And as Westerners begin to explore Buddhist teachings concerning emptiness (Shunyata) ... these ontological questions concerning ‘what’ or ‘who’ exists, become ever more complex and ambiguous, opening up to any number of interpretations.
In John Snelling’s bestselling introduction to Buddhist teachings *** ... one encounters a classic example of the psychologisation of the various heavens and hells of Buddhist cosmology as encountered in the depictions of the wheel of life (the six realms of existence). There is little doubt that almost all ancient and most modern (Sri Lankan, Burmese, Thai, Chinese, Japanese and Tibetan) Buddhists accepted, and would continue to accept and believe in the actual existence of hell realms, populated by those who didn’t appreciate the Karmic consequences of their actions and intentions in former lives. Yet Snelling, like many Westerners, finds the ‘reality’ of hell realms difficult to accept, according to either faith or reason, and so begins a hermeneutic process of metaphorisation, individualisation and psychologisation ..."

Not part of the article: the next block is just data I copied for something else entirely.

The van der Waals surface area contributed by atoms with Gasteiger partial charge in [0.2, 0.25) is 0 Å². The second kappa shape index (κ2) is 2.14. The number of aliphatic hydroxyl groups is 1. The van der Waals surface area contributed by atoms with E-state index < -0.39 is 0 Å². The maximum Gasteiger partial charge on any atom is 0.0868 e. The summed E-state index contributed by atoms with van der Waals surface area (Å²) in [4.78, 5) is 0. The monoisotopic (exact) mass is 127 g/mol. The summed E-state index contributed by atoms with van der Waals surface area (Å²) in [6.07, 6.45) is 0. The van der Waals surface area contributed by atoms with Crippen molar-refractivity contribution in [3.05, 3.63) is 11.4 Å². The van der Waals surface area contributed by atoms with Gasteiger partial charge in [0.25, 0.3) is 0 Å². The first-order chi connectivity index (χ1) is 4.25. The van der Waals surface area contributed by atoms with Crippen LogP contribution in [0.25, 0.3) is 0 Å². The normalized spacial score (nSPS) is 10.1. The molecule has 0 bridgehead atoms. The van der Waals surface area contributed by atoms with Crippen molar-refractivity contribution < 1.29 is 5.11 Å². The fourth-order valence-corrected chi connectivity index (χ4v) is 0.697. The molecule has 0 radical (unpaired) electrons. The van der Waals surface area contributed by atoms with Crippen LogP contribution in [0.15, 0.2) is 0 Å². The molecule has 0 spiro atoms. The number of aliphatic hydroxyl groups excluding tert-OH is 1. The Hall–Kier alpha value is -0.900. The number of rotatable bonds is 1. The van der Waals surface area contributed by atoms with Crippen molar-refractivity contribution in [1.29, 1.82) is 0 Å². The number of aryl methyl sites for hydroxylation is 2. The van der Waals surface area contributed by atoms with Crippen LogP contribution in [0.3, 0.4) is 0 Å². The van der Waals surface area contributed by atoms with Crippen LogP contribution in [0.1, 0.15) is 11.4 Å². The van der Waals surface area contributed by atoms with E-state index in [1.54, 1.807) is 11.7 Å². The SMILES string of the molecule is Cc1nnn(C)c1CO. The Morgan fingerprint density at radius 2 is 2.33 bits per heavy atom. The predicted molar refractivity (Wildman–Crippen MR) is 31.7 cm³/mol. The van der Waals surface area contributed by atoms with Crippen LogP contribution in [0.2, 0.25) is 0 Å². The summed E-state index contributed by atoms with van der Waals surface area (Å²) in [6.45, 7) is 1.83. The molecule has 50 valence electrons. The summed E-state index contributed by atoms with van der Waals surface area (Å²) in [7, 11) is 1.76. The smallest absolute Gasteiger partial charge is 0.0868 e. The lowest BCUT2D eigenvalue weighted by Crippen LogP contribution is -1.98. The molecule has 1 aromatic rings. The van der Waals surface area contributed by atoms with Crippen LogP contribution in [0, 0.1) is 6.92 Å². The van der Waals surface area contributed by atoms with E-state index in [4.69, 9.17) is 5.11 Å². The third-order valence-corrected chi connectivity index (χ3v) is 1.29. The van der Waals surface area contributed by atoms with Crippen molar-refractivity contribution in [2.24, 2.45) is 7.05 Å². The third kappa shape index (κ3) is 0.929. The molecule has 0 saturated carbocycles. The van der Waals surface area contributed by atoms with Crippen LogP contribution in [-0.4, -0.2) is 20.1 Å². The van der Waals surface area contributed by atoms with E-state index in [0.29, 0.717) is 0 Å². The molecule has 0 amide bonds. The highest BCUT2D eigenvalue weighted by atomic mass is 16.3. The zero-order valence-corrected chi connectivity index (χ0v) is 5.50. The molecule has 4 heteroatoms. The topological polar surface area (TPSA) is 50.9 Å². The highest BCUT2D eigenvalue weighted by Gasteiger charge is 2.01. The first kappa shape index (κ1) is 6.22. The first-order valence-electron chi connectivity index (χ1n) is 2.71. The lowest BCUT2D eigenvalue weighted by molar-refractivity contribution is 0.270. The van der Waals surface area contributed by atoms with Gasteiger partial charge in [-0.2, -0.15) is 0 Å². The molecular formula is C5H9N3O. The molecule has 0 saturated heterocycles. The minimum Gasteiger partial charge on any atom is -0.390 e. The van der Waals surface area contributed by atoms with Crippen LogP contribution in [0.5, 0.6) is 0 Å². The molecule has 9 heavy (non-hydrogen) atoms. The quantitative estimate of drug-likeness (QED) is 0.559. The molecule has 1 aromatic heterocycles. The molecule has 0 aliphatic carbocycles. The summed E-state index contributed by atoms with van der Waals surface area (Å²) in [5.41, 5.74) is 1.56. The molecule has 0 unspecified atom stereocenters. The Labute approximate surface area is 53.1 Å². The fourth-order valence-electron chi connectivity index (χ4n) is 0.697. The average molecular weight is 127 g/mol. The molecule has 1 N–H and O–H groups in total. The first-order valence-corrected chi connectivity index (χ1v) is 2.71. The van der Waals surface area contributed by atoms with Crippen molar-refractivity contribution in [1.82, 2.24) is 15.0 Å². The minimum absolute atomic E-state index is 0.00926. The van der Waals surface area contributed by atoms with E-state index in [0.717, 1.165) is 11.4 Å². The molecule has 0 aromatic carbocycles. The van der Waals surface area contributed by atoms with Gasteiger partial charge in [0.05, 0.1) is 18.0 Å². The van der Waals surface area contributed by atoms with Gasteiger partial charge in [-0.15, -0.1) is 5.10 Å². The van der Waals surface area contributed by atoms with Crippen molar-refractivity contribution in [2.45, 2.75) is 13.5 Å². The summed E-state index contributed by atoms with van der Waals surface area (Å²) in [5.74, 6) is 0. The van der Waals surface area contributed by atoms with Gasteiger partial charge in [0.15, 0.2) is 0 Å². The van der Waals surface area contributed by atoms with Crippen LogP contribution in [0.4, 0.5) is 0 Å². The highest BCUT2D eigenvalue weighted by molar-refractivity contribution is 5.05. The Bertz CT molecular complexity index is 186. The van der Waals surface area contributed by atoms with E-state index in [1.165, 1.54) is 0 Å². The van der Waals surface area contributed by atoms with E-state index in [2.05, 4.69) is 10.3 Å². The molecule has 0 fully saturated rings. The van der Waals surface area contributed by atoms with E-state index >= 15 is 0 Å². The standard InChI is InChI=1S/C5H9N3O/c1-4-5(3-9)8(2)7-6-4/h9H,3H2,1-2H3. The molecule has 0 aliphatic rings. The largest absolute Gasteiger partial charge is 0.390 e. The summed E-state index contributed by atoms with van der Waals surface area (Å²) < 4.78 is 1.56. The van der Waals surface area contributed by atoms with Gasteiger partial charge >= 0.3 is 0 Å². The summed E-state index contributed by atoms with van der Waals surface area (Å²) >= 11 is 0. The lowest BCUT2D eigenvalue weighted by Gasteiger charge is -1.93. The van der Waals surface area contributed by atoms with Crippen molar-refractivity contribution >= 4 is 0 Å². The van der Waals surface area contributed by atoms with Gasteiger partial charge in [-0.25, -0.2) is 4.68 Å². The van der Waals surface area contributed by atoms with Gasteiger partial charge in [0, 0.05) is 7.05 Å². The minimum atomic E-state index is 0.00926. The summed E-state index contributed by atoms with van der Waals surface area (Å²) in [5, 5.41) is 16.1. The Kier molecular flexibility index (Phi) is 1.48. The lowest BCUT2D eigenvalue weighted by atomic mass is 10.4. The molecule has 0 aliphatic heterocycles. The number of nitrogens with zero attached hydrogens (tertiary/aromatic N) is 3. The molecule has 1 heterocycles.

*** Snelling J. The Buddhist Handbook: A Complete Guide to Buddhist Teaching and Practice. Rider Books, London, 1993.
Cohen E. From the Bodhi tree, to the analyst’s couch, then into the MRI scanner: the psychologisation of Buddhism. Annual Review of Critical Psychology 2010; 8: 97–119. http://www.discourseunit.com/arcp/arcp8/arcp8cohen.pdf